Walden stated, “It has long been a priority of ours to protect family values, which is why we have fought to ensure that the rules on the books are properly enforced. The Supreme Court ruled today that the FCC’s indecency regulations were too vague at the time of the 2002 and 2003 Billboard Awards and NYPD Blue incidents to give FOX and ABC fair notice of the applicable standards. This highlights once again the need for the FCC to conduct its business through a more transparent and orderly process, allowing for better input and decision-making. How much longer can we allow bad process to produce bad results? The time is now for reform, such as those included in the FCC Reform Act. In the meantime, today’s ruling reinforces the responsibility of broadcasters to represent their communities. Most of them know and do the right thing, and we urge them to continue to listen to the public and uphold appropriate community standards that protect families and children.”
Added Upton, “Although the decision focused on the FCC’s failure to provide due process, the larger underlying issue remains: the importance of protecting both our Constitution and our families and communities. I would remind executives in New York and Hollywood that they should act responsibly when it comes to the entertainment they are sending, via the public’s airwaves, into family rooms across the country.”
RBR-TVBR observation: Sorry but this argument is utter nonsense.
The problem here is not lack of transparency at the FCC, it is the combination of an attempt to balance regulation of speech – an enormously difficult prospect no matter how transparent the process – with First Amendment protections and changing cultural standards.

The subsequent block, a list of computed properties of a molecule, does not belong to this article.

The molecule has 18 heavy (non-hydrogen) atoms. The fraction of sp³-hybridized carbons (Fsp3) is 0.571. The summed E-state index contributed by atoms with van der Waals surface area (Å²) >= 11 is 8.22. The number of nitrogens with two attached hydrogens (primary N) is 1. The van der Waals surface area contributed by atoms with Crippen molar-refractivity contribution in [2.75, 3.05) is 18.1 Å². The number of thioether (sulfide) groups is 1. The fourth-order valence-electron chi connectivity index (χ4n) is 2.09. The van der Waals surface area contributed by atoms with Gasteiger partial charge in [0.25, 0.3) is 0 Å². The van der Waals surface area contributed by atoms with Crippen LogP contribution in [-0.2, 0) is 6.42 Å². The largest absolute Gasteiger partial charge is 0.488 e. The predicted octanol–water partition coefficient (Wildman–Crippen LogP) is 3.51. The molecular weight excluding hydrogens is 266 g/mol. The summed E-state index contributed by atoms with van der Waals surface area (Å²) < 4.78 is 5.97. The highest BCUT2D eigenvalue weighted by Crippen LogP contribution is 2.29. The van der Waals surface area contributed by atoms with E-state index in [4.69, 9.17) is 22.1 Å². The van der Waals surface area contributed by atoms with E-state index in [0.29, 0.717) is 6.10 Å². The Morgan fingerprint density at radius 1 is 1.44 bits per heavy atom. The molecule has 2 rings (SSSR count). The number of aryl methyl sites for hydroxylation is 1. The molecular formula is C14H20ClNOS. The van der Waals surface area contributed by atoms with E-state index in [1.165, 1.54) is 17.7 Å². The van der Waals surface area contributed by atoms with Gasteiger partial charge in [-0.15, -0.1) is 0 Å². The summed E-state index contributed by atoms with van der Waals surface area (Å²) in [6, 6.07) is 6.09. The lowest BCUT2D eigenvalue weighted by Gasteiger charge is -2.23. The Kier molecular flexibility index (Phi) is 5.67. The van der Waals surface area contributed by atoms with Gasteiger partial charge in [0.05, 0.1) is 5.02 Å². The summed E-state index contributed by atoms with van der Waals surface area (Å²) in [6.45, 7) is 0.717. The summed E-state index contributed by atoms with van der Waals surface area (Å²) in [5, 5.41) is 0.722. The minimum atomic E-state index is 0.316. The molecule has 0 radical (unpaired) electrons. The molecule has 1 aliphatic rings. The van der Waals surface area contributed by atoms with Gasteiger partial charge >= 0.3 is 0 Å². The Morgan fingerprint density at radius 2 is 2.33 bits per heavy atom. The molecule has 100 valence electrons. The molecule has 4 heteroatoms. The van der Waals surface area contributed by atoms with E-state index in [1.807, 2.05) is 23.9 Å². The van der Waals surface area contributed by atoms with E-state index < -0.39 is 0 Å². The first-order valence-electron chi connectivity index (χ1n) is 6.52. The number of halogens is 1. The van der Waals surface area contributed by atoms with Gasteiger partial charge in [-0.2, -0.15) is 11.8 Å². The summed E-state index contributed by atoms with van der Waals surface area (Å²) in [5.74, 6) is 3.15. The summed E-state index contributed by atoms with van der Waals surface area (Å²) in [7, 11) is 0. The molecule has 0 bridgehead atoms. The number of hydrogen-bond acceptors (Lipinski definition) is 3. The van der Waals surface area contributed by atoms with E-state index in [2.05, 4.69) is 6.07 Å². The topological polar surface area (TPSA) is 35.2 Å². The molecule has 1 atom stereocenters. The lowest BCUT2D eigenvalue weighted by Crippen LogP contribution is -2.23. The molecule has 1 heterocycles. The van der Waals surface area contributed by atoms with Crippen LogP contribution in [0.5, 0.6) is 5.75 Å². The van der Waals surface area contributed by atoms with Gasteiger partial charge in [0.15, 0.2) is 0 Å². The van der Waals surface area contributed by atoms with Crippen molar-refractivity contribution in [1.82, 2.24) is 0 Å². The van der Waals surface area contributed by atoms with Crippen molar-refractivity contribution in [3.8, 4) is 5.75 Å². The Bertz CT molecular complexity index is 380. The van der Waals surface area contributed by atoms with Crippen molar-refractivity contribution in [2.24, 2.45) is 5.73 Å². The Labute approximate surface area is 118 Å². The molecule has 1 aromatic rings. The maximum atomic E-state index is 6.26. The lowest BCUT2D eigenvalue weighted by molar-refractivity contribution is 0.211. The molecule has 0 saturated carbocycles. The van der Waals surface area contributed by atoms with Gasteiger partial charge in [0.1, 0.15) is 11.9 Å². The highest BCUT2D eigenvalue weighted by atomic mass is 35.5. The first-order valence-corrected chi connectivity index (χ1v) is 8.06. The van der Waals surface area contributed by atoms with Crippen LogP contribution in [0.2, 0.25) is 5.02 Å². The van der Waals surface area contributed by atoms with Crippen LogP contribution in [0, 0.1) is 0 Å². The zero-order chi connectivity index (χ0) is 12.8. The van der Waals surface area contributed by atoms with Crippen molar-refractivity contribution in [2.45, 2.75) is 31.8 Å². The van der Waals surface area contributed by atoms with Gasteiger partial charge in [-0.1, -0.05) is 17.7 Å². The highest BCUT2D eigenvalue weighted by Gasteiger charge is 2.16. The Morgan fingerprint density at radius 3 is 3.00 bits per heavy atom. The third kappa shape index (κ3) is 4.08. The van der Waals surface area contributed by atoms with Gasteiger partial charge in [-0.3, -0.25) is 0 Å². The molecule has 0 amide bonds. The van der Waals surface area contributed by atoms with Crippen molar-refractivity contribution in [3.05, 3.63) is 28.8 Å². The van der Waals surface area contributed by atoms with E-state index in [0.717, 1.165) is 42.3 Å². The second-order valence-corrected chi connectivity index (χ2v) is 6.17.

The FCC understood the difficulty it had enforcing and broadcasters had understanding indecency rules when it issued a lengthy explanation of them at the beginning of Michael Powell’s tenure as Chairman.
Then came Janet Jackson’s wardrobe malfunction. What happened next was utterly transparent – Michael Powell simply announced he was changing the enforcement policy on fleeting expletives. And that rule change by executive fiat is exactly why the court shot down the enforcement actions against ABC and Fox.
Something else happened right after Nipplegate. Upton himself introduced and shepherded into law legislation that increased the maximum penalty for an incidence of indecent broadcast content all the way from $32.5K to $325K. The addition of a truly nuclear option into the FCC’s arsenal can be argued to have been one of the major motivating factors driving broadcasters to take this issue to all the way to the Supreme Court. Perhaps Upton should take a bow for his role in making it happen.
Of course Upton’s influence is a matter of speculation, discussion and debate, but it is our considered opinion that you can draw a much straighter line from this case to Upton’s Decency Enforcement Act than you can to any perceived lack of transparency at the Commission.
In short, you can be for FCC reform, or against it. But you cannot call the Fox v. FCC a transparency issue.